Most Americans aren't "from here." We "come from" somewhere. My own heritage is mostly English and Scottish—both of my parents' families come from Indianapolis, Indiana, a center of the Scottish diaspora in America.
Wisconsin, where my father relocated our family when I was seven, absorbed immigrants of many nationalities—Czech, Polish, Swiss. They're all outnumbered, however, by the Germans. In the same year Wisconsin became a state, 1848, many Germans were forced into exile by the collapse of the Revolutions of 1848, and many—mostly from Mecklenburg, Pomerania, and Brandenburg—came to Wisconsin. Here, those reformists and former revolutionaries created the basis for Wisconsin's progressive political traditions.
In the second half of the 19th century, more than a million Germans immigrated to America. Milwaukee, then and now Wisconsin's largest city, was deliberately transformed into a center of Germanic culture. It became known as Deutsch-Athen, or "the German Athens." In 1900, fully one in three Wisconsin residents was either German-born or had at least one parent who was. German was the primary language of the Milwaukee public schools until 1922—all the way through the First World War.
According to local historian John Gurda, there were two heavy body-blows to Germanic culture in Milwaukee in particular and Wisconsin in general in the early 20th century. The first, of course, was the First World War, when suddenly German descent was something Americans wanted to be very quiet about. Much of Milwaukee's German pride was de-emphasized in those years. The second was Prohibition—Milwaukee's German culture had revolved about beer-brewing and beer-imbibing, and although many of Milwaukee's famous beers—Blatz, Schlitz, Gettelman, Pabst, and Miller—survived, Prohibition interrupted many Germanic traditions locally. Today, all but one of the great beers are gone. Miller, the sole survivor, is still brewed here, but the company is owned by the British.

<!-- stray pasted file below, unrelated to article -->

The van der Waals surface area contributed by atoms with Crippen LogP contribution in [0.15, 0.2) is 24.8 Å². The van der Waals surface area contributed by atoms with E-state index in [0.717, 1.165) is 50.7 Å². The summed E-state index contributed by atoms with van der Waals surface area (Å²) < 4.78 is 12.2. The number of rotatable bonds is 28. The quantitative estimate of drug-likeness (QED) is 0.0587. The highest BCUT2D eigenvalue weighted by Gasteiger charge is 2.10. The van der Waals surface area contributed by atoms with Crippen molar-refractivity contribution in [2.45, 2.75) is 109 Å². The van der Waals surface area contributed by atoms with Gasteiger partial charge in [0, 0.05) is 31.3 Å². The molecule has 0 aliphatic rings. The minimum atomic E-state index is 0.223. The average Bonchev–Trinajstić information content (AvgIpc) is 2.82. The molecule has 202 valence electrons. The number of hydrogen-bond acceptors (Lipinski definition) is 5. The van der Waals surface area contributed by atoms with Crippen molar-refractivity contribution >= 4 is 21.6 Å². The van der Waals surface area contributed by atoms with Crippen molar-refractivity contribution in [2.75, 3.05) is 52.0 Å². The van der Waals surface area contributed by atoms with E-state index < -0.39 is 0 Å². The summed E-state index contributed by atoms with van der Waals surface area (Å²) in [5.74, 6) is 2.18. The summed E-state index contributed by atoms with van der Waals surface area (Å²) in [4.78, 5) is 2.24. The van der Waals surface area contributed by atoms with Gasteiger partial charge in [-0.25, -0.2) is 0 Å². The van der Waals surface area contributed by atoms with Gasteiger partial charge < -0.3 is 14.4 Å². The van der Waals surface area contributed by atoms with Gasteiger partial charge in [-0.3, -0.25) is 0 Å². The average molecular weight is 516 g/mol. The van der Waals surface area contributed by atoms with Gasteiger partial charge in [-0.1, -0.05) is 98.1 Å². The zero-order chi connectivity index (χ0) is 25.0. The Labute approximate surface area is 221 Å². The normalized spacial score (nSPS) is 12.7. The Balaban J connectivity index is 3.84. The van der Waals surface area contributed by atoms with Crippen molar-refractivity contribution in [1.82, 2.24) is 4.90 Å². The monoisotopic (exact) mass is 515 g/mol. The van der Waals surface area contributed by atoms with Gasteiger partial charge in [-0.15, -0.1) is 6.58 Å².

Wisconsin's German heritage isn't so evident now on the surface of things. Our most important immigrant group is now Mexicans. We are still the sister-city of Schwerin, the capital and second-largest city of the northern German state of Mecklenburg-Vorpommern, where many of our German families originally came from, but relatively few residents of the city know that. Still, many of the city's most prominent families have German surnames. And although "Smith" is said to be the most common surname in America, here in Wisconsin they're far outnumbered by "Schmitts" and "Schmidts."
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Original contents copyright 2012 by Michael C. Johnston and/or the bylined author. All Rights Reserved.
Featured Comment by Aubrey Silvertooth: "There are still a bunch us here in Texas. Many did change the name from Schmidt to Smith during World War I. That almost caused a divorce between my German great-grandfather and my English great-grandmother. The discord lasted until 1972, when he passed away. She almost had a coronary when she saw the headstone at the cemetary said Schmidt instead of Smith. There are a slew of Czechs down here as well. Come visit one day!"
Featured Comment by Paris: "It is odd to think about the inter-European prejudices that used to be common here. My wife's best friend from high school was warned, seriously, not to marry her German surnamed boyfriend because 'Germans all beat their wives.' It's been 30 years and so far so good, but we're keeping an eye on him. My father, whose surname was not obviously Italian, went away to college in the 1930s, when 'wop' and 'guinea' jokes were common. He never told anyone about his nationality, and never brought a college friend home to meet his immigrant parents."
Featured Comment by Carl Blesch: "I have to weigh in here as a Milwaukee native of German heritage. I was told that my grandmother's brother, a university professor in the early 20th century, had to stop teaching German during WWI, and to keep his job, learned Spanish and started teaching it. One of my early ancestors, upon emigrating from Germany, opened a brewery in Green Bay. I saw a photo of it in that city's Neville Public Museum. During my 1950s–60s childhood in suburban Milwaukee, I took gymnastic lessons at the Milwaukee Turners, a club descended from the German 'Turnverein' tradition. And I remember attending the annual folk festival at the Milwaukee auditorium, which of course was dominated by Milwaukee's two predominant ethnic groups, the Germans and Poles."